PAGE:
By seniors, for seniors
April 25, 2013 3 Comments
During the last four years, members of the Class of 2013 have learned from professors, from peers, from experiences and from challenges. In doing so, some of these seniors have demonstrated particular characteristics that I’ve watched and admired. As I thought about how they’ve succeeded, I realized that these seniors (and a few underclassmen) have demonstrated some wisdom that is worth emulating and that every graduating senior should carry with them out into the real world. So I compiled a list. Think of it as the Class of 2013’s six big lessons: By seniors, for seniors.
1. For much of this year, I’ve followed a JMU health blog, You Caught it Here, written by 15 intrepid students. I say intrepid because as a regular blogger I know how hard it is to continually push out fresh content. They’ve consistently published excellent and honest posts. But they’ve notched another cred that I think is equally important. Often in their posts, they have detailed their own personal challenges. They have looked at their own lifestyles and tried to make changes, and they have engaged in research and reporting on a wide range of topics from alcohol consumption to flossing to smoking to running that has sometimes changed their minds. Their honesty is refreshing, and with it they set a good example. They’ve learned the critical lesson: Be teachable. If you discover something in your life that needs to be changed, then do it. Be willing to look at your skills, your approaches, your opinions, even your own understanding critically and make changes when necessary. And have the humility to say I could do better and that maybe someone else is right.
2. I’ve also followed two foodie blogs this years. From them, I’ve learned a lot about food — and about how one pursues a passion. Students graduating next week are faced with challenges in the job market, but they are also presented with opportunities to be creative, inventive, to travel, to explore and to find out how they want to shape their lives. Cameron Young (’15) and Morgan Robinson (’13) have demonstrated a second important lesson: Be bold. If you have a passion, go for it. Don’t hesitate. Try. You may fall flat on your face, but nothing can ever be accomplished if you don’t take that first step.
3. Tyler McAvoy (’13) has interned in our office for almost three years. He’s written blog posts and stories for the web and for Madison magazine. He’s been my right hand man, and I’m going to miss him. There was a time, however, when I wondered if Tyler would ever graduate, but not for the reasons you might expect. Tyler’s a smart guy and part of the reason for his extended stay at JMU is because he kept finding classes and subjects he wanted to explore. He really loves to learn, and although he’s graduating next week with a degree in English with a concentration in British literature and a double minor in philosophy and political science, Tyler will never really graduate in the sense that he will never stop learning. He’ll always be a student and probably head to law school at some point. So Tyler’s lesson is this: Be a lifelong learner. Graduations are a mark in time, but it should never mark the end of learning.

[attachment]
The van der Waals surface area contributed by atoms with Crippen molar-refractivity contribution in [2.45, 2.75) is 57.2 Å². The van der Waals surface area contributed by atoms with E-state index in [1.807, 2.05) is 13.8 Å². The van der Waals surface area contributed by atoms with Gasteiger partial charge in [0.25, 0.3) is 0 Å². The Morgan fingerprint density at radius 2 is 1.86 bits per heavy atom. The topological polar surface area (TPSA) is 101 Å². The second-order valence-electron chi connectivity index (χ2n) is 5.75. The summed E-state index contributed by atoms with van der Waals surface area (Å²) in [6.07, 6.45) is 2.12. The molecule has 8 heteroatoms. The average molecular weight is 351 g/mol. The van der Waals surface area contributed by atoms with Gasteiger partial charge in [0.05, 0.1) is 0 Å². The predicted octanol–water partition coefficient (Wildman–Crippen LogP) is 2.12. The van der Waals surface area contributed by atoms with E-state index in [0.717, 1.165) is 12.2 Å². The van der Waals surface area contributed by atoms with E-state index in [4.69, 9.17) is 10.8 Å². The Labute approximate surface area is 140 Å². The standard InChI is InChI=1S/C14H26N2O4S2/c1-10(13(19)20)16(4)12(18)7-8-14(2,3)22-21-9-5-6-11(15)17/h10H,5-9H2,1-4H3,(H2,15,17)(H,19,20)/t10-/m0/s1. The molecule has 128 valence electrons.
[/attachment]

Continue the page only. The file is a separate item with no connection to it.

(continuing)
4. And then there’s Brett Sierra (’13), another marketing and communications intern. Brett, a very smart biology major, has moved boxes, updated excel spread sheets, distributed magazines, and executed a host of other jobs that some students might have found tedious. Brett has done them eagerly, and in doing so, demonstrates one of the most important principles for success: Be willing to work. In any job situation, eagerness and willingness to do whatever it takes to get a job done even if it’s beneath or above your pay grade is an admirable characteristic. It says plenty about an employee. He is a team player. She is engaged. He cares about a company’s success. She is one to be relied on. Employers love this attitude, and more importantly, they hold on tight to those who are genuinely earnest.
5. Fortunately, it was not a JMU student who demonstrated the negative corollary of this lesson: Be thoughtful about your words and actions. “Sorority girl’s” rant that went viral last week should be a lesson to everyone. Think before you speak, act, write, film — or hit send. An irate outburst, no matter how well-intended or even justified, is eternal on the Internet and in the minds of those who witness it. Thinking first and practicing the old adage, “When in doubt, don’t,” is a pretty darn good rule to follow. The world is a different place than it was eight years ago when YouTube was launched, but one thing hasn’t changed: What you say and do reflects who you are. You can’t take it back or cover it up. Discretion is always preferable to regret.
6. Adam Breeden (’13), who is office manager for JMU’s marketing and communication department, has been pursuing his degree for a number of years while working full time. Adam, a 30-something, will graduate with a degree in computer and web technology. Adam’s perseverance has paid off, and that is his lesson: Be persevering. Don’t give up, even when things get hard or when the road ahead is long. It’s worth it in the end. Find your best goals and pursue them until your goals become your accomplishments.
Congratulations to these seniors, and thanks for demonstrating what it takes to be successful starting May 5, 2013.